Skin Cancer Detection and Prevention: A Discussion with Drs. Chappell and Rosso by Ben McCampbell
o you have a sore on your skin that just won’t heal, or a mole that has changed color or shape? It’s best not to ignore these, because they could be the beginnings of skin cancer. And skin cancer can be serious, even deadly. May is Melanoma/Skin Cancer Detection and Prevention Month, so let’s take a look at this disease—what causes it, what it looks like, and how to prevent it. We’ll also introduce you to some Odessa physicians who treat it, dermatologists Robert L. Chappell, Jr., M.D., and Ritchie O. Rosso, Jr., M.D. They’re good people to know in an area that has 256 sunny days a year and not very many shade trees. Skin cancer is by far the most common cancer in the world, accounting for about 75% of all cancer diagnoses. It’s the most prevalent form of cancer in the U.S. Each year more than 3.5 million skin cancers are diagnosed, which is more than breast, prostate, lung, and colon cancers combined. The incidence of skin cancer is increasing—between 1992 and 2006, treatment of nonmelanoma skin cancers increased by almost 77%! One in five Americans will develop some form of skin cancer over the course of a lifetime. The most common type of skin cancer, accounting for nearly three out of four cases (2.8 million annually in the U.S.), is basal cell carcinoma. Fortunately, it’s also the slowest growing. Basal cell carcinoma may appear as a flat, firm, pale area or small, raised, pink or red, translucent, shiny, pearly bumps that may bleed after a minor injury. There may be one or more abnormal blood vessels visible, a lower area in the center, and blue, brown, or black areas. Large ones may have oozing or crusted areas. Squamous cell carcinoma is somewhat more aggressive and is more likely to spread. It may show up as growing lumps, often with a rough, scaly, or crusted surface. Or it may manifest itself as a flat, reddish patch on the skin that grows slowly. Both types, basal and squamous, may first appear as a flat area showing only slight changes from normal skin. Of the 700,000 squamous cell carcinoma cases diagnosed annually, about 2% are fatal. 14 may 2014 an apple a day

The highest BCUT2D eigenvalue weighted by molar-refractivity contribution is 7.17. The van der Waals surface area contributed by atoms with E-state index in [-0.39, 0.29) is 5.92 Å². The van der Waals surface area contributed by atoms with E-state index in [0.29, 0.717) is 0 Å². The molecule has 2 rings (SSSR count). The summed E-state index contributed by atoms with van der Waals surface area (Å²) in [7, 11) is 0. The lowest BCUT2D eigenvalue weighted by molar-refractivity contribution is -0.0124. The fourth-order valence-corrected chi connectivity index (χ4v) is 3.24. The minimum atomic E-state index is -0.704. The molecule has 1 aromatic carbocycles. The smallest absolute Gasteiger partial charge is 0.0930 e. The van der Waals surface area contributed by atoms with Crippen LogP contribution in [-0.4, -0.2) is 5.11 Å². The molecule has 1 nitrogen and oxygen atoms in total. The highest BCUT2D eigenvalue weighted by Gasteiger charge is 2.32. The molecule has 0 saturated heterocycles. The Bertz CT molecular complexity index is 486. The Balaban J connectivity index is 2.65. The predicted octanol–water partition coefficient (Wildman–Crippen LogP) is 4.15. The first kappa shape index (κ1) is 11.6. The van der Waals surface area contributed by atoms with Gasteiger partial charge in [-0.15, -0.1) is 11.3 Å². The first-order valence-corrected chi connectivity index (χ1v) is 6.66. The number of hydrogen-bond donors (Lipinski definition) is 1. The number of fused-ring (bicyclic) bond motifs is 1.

The May 2014 issue of An Apple a Day magazine.